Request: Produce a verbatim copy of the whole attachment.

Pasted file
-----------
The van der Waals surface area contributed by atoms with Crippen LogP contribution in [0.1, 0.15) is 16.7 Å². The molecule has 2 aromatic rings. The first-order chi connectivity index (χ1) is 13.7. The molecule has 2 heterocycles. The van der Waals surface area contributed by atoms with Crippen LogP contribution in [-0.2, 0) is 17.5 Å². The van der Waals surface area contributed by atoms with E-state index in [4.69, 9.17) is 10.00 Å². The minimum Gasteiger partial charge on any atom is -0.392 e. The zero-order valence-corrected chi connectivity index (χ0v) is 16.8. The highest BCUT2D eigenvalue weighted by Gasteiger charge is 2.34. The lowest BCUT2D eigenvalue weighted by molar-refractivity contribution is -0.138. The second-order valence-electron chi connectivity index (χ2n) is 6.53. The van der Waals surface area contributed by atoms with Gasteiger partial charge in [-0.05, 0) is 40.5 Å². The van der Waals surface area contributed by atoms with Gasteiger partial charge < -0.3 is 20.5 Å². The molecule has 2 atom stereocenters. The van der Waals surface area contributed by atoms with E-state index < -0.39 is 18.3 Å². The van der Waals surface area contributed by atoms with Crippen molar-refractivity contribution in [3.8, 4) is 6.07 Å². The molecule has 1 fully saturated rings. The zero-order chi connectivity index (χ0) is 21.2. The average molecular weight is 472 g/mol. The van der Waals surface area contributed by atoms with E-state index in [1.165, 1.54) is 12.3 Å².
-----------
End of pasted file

The van der Waals surface area contributed by atoms with Crippen LogP contribution in [0.1, 0.15) is 16.7 Å². The molecule has 2 aromatic rings. The first-order chi connectivity index (χ1) is 13.7. The molecule has 2 heterocycles. The van der Waals surface area contributed by atoms with Crippen LogP contribution in [-0.2, 0) is 17.5 Å². The van der Waals surface area contributed by atoms with E-state index in [4.69, 9.17) is 10.00 Å². The minimum Gasteiger partial charge on any atom is -0.392 e. The zero-order valence-corrected chi connectivity index (χ0v) is 16.8. The highest BCUT2D eigenvalue weighted by Gasteiger charge is 2.34. The lowest BCUT2D eigenvalue weighted by molar-refractivity contribution is -0.138. The second-order valence-electron chi connectivity index (χ2n) is 6.53. The van der Waals surface area contributed by atoms with Gasteiger partial charge in [-0.05, 0) is 40.5 Å². The van der Waals surface area contributed by atoms with Gasteiger partial charge < -0.3 is 20.5 Å². The molecule has 2 atom stereocenters. The van der Waals surface area contributed by atoms with E-state index < -0.39 is 18.3 Å². The van der Waals surface area contributed by atoms with Crippen molar-refractivity contribution in [3.8, 4) is 6.07 Å². The molecule has 1 fully saturated rings. The zero-order chi connectivity index (χ0) is 21.2. The average molecular weight is 472 g/mol. The van der Waals surface area contributed by atoms with E-state index in [1.165, 1.54) is 12.3 Å².